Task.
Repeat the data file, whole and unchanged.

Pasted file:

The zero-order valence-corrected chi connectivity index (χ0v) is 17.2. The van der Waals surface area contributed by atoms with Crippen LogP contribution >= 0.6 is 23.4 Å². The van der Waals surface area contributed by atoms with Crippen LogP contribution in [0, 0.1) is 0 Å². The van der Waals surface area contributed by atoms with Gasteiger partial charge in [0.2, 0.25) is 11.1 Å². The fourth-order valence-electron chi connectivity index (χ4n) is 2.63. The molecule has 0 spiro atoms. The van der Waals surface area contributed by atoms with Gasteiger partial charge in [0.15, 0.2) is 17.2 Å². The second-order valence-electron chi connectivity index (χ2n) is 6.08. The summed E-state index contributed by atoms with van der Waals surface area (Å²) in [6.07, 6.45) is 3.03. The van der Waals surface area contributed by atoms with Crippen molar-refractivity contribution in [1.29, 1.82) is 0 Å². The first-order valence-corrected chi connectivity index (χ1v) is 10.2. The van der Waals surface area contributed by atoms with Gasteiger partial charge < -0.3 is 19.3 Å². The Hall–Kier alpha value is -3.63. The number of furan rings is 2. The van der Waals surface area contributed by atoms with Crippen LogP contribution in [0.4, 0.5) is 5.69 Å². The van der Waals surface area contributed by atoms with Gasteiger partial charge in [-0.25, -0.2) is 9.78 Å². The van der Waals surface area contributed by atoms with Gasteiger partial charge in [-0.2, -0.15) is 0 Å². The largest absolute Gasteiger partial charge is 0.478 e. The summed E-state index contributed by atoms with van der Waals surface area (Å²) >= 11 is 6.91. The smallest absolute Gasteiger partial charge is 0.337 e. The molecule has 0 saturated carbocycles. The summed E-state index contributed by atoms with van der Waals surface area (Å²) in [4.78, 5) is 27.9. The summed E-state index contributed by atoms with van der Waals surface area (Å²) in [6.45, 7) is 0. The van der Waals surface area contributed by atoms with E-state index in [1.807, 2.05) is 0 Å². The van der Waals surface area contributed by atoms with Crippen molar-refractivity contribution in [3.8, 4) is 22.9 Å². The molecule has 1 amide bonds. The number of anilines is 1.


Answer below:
The zero-order valence-corrected chi connectivity index (χ0v) is 17.2. The van der Waals surface area contributed by atoms with Crippen LogP contribution >= 0.6 is 23.4 Å². The van der Waals surface area contributed by atoms with Crippen LogP contribution in [0, 0.1) is 0 Å². The van der Waals surface area contributed by atoms with Gasteiger partial charge in [0.2, 0.25) is 11.1 Å². The fourth-order valence-electron chi connectivity index (χ4n) is 2.63. The molecule has 0 spiro atoms. The van der Waals surface area contributed by atoms with Gasteiger partial charge in [0.15, 0.2) is 17.2 Å². The second-order valence-electron chi connectivity index (χ2n) is 6.08. The summed E-state index contributed by atoms with van der Waals surface area (Å²) in [6.07, 6.45) is 3.03. The van der Waals surface area contributed by atoms with Crippen molar-refractivity contribution in [1.29, 1.82) is 0 Å². The first-order valence-corrected chi connectivity index (χ1v) is 10.2. The van der Waals surface area contributed by atoms with Gasteiger partial charge < -0.3 is 19.3 Å². The Hall–Kier alpha value is -3.63. The number of furan rings is 2. The van der Waals surface area contributed by atoms with Crippen LogP contribution in [0.4, 0.5) is 5.69 Å². The van der Waals surface area contributed by atoms with Gasteiger partial charge in [-0.25, -0.2) is 9.78 Å². The van der Waals surface area contributed by atoms with Gasteiger partial charge in [-0.2, -0.15) is 0 Å². The largest absolute Gasteiger partial charge is 0.478 e. The summed E-state index contributed by atoms with van der Waals surface area (Å²) >= 11 is 6.91. The smallest absolute Gasteiger partial charge is 0.337 e. The molecule has 0 saturated carbocycles. The summed E-state index contributed by atoms with van der Waals surface area (Å²) in [4.78, 5) is 27.9. The summed E-state index contributed by atoms with van der Waals surface area (Å²) in [6.45, 7) is 0. The van der Waals surface area contributed by atoms with E-state index in [1.807, 2.05) is 0 Å². The van der Waals surface area contributed by atoms with Crippen molar-refractivity contribution in [3.8, 4) is 22.9 Å². The molecule has 1 amide bonds. The number of anilines is 1.